Wednesday, March 9, 2011

Secretary of State Gessler and Rep. Holbert introduce another citizenship verification bill

Following the defeat of legislation in the senate requiring proof of citizenship before registering to vote, Secretary of State Scott Gessler and State Representative Chris Holbert (R-Parker) unveiled legislation Tuesday, aimed at verifying citizenship for voters who may be non-citizens.

“Currently, the state verifies everything on the voter registration form, except citizenship,” Holbert said. “This is a common sense solution that allows the state to compare our list with other state and federal databases like we already do with the departments of Revenue, Corrections or Public Health and Environment.”

Gessler’s office released a study using data from the Department of Revenue and the state’s voter registration system that resulted in thousands of potential matches of non-citizens on the state’s voter rolls. Since 2006, Colorado residents seeking a state driver’s license or identification card must show proof of lawful presence in the United States. Though most residents show proof of citizenship, some non-citizens show other documents allowing them to live and work in the country legally. Gessler compared those residents that showed a work visa or similar document against the state’s voter rolls to identify potential non-citizens registered using a state-issued identification card.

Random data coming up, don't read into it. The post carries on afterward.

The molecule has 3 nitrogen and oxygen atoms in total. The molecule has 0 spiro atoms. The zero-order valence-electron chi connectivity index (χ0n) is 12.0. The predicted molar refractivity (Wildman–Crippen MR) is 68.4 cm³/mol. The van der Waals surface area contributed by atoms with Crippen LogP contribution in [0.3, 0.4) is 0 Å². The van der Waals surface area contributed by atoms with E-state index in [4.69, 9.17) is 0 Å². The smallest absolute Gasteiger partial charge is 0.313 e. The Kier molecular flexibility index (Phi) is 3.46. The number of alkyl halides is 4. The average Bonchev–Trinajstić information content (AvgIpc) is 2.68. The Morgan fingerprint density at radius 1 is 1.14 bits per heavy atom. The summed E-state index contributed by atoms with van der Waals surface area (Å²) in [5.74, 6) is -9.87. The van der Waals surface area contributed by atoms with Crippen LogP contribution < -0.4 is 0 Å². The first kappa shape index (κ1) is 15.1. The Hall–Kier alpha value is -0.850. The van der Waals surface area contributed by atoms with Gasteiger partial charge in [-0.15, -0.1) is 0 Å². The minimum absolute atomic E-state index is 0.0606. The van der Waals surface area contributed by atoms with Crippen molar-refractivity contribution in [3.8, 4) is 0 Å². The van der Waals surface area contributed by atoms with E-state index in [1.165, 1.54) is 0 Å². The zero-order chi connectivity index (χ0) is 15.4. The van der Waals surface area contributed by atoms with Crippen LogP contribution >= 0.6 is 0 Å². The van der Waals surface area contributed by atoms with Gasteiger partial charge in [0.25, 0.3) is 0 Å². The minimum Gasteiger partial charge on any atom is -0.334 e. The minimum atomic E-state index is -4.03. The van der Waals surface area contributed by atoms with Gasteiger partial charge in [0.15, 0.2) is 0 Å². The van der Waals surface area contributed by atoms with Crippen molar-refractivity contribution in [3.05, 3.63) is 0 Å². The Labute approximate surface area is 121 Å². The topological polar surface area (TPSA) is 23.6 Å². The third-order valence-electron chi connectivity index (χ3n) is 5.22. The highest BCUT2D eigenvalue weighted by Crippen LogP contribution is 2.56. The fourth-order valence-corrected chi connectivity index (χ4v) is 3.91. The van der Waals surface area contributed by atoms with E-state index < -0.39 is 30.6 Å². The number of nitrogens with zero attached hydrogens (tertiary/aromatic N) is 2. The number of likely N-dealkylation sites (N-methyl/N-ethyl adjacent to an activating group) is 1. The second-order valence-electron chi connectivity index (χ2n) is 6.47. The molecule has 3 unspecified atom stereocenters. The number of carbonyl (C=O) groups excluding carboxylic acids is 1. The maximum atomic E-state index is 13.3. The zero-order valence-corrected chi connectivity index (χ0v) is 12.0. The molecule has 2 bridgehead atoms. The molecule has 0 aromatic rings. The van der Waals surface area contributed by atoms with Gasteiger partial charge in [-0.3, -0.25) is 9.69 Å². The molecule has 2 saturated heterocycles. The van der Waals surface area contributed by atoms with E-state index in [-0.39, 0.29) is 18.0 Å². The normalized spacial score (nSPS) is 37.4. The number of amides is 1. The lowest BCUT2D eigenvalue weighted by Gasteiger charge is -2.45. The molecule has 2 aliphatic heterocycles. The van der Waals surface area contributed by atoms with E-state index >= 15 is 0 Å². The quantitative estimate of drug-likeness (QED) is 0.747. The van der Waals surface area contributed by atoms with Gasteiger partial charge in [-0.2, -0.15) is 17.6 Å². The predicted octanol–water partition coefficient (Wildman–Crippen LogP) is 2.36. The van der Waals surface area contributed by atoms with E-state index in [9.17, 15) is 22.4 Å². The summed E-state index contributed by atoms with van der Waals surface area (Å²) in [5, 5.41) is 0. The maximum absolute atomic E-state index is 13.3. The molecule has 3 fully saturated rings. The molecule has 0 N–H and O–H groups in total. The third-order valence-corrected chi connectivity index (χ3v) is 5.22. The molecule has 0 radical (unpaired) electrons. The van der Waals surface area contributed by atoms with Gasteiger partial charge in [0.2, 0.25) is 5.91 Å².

“Fact is, my office has every reason to believe that thousands of non-citizens are registered to vote in Colorado,” Gessler said. “Though the opponents of this bill want us to look the other way or bury our heads in the sand, House Bill 1252 will allow us to inquire for more information using public databases.”

The legislation would permit the Secretary of State’s office to compare the voter rolls with databases like jury recusal lists or other federal databases showing lawful presence versus citizenship. Evidence suggesting a lack of citizenship would prompt the Secretary of State’s office to send notice to these voters requesting proof of citizenship. If no proof was presented after 90 days, these voters would remain on the rolls with an incomplete status.

“Instead of handing this information over to law enforcement, I believe this is a better approach to keeping the integrity of our rolls,” Gessler said. “For voters who erroneously registered to vote, Colorado should send a letter in the mail rather than law enforcement to their doorstep.”

HB-1252 will get its first hearing Wednesday afternoon in the House State, Veterans and Military Affairs Committee.

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